The Cast division in the modern India still remains an open and ambiguous issue. The word “cast” is not of the Indian origin. It was introduced by the Europeans quite recently in the beginning of the twentieth century. There original systems of classifications in India: “varna” and “dzhati”. The first word means “color” and denotes exactly what is commonly called “cast’. There are four of them which include priests, warriors, sellers and servants. But apart from these four ones there is an endless number of other divisions according to the professions, families and the territory which is called “dzhati”.
This division is similar to the one that took place in the medieval Europe system of manufacture departments. There are dzhati of thieves, potters, workers of laundry and others. By the way laundry is still considered to be a work for men only in the present day India. Even today when the discrimination according to the cast belonging is prohibited is is almost impossible to move from one cast to another. Though the laws allow the marriage of the two people from different social layers, it is not easy to overcome all the obstacles in practice. There are often the notes in the newspaper columns with personal dating or marriage ads seen which say “casta no bara”- “the cast belonging doesn’t matter”, but is that really true?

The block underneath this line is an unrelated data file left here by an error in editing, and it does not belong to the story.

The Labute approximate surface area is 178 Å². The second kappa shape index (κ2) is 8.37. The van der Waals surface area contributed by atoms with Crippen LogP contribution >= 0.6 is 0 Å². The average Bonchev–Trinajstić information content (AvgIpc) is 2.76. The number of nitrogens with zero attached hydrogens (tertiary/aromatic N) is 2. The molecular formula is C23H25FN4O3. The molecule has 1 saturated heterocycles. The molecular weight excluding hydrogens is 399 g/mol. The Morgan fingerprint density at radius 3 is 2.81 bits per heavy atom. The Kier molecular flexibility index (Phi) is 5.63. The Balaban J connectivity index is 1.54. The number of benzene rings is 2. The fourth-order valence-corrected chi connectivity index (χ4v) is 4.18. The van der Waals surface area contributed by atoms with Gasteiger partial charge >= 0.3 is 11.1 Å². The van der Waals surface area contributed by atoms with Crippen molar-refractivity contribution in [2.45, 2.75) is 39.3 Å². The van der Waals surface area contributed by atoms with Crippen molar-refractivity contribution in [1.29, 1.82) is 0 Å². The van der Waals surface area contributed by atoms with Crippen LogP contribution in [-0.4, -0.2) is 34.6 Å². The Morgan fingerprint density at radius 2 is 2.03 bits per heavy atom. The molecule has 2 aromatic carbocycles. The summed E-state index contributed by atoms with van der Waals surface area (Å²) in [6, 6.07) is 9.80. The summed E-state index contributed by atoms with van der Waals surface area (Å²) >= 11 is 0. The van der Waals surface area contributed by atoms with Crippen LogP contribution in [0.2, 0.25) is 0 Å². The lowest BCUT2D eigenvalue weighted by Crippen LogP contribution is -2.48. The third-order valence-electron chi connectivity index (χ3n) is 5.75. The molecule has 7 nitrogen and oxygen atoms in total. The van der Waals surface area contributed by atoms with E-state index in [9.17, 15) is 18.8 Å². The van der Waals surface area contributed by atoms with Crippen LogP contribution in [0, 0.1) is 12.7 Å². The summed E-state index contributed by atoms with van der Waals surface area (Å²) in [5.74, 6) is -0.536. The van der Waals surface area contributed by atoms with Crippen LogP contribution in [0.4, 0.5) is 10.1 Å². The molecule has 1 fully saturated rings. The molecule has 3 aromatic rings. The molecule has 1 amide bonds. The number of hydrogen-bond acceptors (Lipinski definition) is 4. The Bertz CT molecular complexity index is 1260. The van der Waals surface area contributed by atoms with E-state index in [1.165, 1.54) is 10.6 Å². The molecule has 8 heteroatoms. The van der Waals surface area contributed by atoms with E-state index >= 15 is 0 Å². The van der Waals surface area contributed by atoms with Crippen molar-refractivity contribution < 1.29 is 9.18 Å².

The cast system in modern India is not an exotic thing or a barbarism, but a law which was documented in the Scheduled Cast Order in 1950. The cast division is accepted by the government though the authorities claim they make no differences between the people from the warrior or the servant castes. The Constitution of India says that the government doesn’t allow the discrimination of the citizens according to their birth place, gender, religion or cast belonging. Everybody has the equal right to appear in the public places, attend the shops, restaurants, public beaches and to use the roads or water reservoirs.
The governments supports the people from the lower castes that were abused before and provides them the places in the universities, hospitals and school. But some people still prefer to change their religion to avoid humiliation. The differences between the castes are still easily seen. Even today there remain the rules for clothes and public behavior for the various social layers. Is is a normal thing for the priest family to ban the friendship of the children with the ones from the lower cast.